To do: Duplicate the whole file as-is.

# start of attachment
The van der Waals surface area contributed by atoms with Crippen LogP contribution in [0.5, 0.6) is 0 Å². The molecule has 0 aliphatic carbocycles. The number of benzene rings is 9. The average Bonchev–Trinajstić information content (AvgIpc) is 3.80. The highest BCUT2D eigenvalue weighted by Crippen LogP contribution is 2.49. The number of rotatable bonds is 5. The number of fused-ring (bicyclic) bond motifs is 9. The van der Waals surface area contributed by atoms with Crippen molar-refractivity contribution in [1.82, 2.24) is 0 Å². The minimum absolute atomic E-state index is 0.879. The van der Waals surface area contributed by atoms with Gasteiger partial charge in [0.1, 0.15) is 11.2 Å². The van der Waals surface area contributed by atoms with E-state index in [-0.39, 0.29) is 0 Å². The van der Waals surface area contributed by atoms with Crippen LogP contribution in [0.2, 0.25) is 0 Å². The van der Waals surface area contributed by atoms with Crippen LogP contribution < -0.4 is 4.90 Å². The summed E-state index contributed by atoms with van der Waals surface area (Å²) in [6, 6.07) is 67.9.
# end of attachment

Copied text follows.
The van der Waals surface area contributed by atoms with Crippen LogP contribution in [0.5, 0.6) is 0 Å². The molecule has 0 aliphatic carbocycles. The number of benzene rings is 9. The average Bonchev–Trinajstić information content (AvgIpc) is 3.80. The highest BCUT2D eigenvalue weighted by Crippen LogP contribution is 2.49. The number of rotatable bonds is 5. The number of fused-ring (bicyclic) bond motifs is 9. The van der Waals surface area contributed by atoms with Crippen molar-refractivity contribution in [1.82, 2.24) is 0 Å². The minimum absolute atomic E-state index is 0.879. The van der Waals surface area contributed by atoms with Gasteiger partial charge in [0.1, 0.15) is 11.2 Å². The van der Waals surface area contributed by atoms with E-state index in [-0.39, 0.29) is 0 Å². The van der Waals surface area contributed by atoms with Crippen LogP contribution in [0.2, 0.25) is 0 Å². The van der Waals surface area contributed by atoms with Crippen LogP contribution < -0.4 is 4.90 Å². The summed E-state index contributed by atoms with van der Waals surface area (Å²) in [6, 6.07) is 67.9.